UN General Assembly set to vote on curbing trade in torture equipment
China is major manufacturer of equipment like spiked batons, spiked electric-shock riot forks, electric-shock vests and heavy leg-irons
This secretive trade has gone unregulated for far too long – Ara Marcen Naval
Spiked batons, stun belts and leg irons are among the gruesome tools of torture which should be banned outright, Amnesty International has said, ahead of a crucial vote on a torture trade resolution at the UN General Assembly tomorrow (Friday 28 June).
Adopting the resolution would be a first step towards creating international laws to ban the trade in equipment which has no other purpose than torture. It would also be a chance to tighten regulations on equipment like batons and tear gas, which are regularly misused to crush peaceful protests.
As well as calling for inherently abusive equipment to be banned, Amnesty is calling for countries to strictly regulate the export of policing equipment to stop transfers to places where it risks being used for torture, ill-treatment or other abuses.
Ara Marcen Naval, Amnesty Internationals Arms Control and Human Rights Deputy Director, said:
“Every year governments attend and host international trade fairs where they can browse stalls selling horrifying torture devices – this secretive trade has gone unregulated for far too long.
“Torturers around the world have benefited from loose regulations which allow them to access all the latest technologies in inflicting pain and fear.
“Its time for states to send a clear message that they are committed to eradicating torture for good. We are calling on governments to adopt this resolution, and then work towards adopting regulations that will curb this business and protect people all over the world from the scourge of torture and ill-treatment.”
China is major manufacturer
Amnesty has documented how China is a major force in this industry, and found that the number of Chinese companies manufacturing such equipment has more than quadrupled in the last decade. However, the use of the “tools of torture” has been documented in all regions of the world, and many countries which ban their use still allow them to be promoted and sold on their soil. In 2017, Amnesty researchers discovered illegal torture equipment including spiked batons, spiked electric-shock riot forks, electric-shock vests and heavy leg-irons for sale by Chinese companies at Milipol, a military and police trade fair in Paris.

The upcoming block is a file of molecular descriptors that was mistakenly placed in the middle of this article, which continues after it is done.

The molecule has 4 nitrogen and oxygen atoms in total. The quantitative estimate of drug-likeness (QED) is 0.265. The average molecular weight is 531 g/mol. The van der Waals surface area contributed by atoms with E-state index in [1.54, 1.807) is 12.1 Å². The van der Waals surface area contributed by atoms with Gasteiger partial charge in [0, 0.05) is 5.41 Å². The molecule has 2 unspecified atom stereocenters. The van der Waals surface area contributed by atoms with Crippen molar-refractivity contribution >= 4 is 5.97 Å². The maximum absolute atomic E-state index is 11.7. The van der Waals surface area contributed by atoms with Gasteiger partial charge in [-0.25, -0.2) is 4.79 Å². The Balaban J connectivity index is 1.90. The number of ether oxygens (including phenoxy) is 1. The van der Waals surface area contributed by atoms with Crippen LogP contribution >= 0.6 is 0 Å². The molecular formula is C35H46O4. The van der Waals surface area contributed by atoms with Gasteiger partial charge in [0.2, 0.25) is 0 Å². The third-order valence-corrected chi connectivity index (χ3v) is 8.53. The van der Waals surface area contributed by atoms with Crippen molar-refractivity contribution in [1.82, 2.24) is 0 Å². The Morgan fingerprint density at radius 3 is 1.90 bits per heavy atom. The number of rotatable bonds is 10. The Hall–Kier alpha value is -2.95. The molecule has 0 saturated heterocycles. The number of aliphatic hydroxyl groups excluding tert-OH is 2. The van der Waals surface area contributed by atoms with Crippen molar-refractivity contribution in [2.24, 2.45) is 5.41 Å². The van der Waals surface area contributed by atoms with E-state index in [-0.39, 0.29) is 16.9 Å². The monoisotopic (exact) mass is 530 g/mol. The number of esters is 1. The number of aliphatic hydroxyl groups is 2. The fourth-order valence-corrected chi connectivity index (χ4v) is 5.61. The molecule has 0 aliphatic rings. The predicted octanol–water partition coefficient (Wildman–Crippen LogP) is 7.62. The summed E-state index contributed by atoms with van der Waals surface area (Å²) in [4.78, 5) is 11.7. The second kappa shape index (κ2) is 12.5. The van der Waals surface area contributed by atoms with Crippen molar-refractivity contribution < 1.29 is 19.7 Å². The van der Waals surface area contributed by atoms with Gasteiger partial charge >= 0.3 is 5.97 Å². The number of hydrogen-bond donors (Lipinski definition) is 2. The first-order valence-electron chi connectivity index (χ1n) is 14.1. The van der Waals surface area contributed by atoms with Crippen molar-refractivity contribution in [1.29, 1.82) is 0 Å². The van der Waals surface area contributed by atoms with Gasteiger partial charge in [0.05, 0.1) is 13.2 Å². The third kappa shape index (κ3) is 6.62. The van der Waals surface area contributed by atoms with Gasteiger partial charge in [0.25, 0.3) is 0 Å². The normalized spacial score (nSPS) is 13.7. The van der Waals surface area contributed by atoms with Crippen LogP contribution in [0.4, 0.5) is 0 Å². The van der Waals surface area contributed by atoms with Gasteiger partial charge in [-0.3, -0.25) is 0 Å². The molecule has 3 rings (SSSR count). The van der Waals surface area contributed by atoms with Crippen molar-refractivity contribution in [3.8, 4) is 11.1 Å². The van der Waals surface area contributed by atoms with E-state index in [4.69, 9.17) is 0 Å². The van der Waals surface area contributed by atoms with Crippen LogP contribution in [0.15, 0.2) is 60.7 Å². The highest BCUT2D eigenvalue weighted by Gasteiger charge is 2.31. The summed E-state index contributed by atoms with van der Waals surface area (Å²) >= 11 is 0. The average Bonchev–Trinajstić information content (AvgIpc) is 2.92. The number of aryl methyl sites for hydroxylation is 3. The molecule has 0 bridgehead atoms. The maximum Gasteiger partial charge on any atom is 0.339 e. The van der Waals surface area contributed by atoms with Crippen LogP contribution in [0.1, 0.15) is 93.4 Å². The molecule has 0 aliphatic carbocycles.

Domestic export bans on torture and execution equipment in many countries have restricted the torture trade in recent years. In 2006, the EU introduced a regulation concerning the “trade in goods which could be used for capital punishment, torture or other cruel, inhuman or degrading treatment or punishment”. However, no international regulation exists – which means that outside of the EU, torture tools are being manufactured, promoted, exported and imported with little global scrutiny.
In order to be fully effective, any legislation aiming to tackle this trade should distinguish between two types of equipment. It should ban inherently abusive equipment (such as spiked batons, neck cuffs, electric-shock belts), while regulating equipment which may have a legitimate purpose but which is commonly abused for torture or other ill-treatment (such as tear gas and pepper spray).
Amnesty is calling on all countries to assess the human rights risks before granting authorisations of these types of equipment, in line with other trade control regimes of dangerous goods such as conventional arms.
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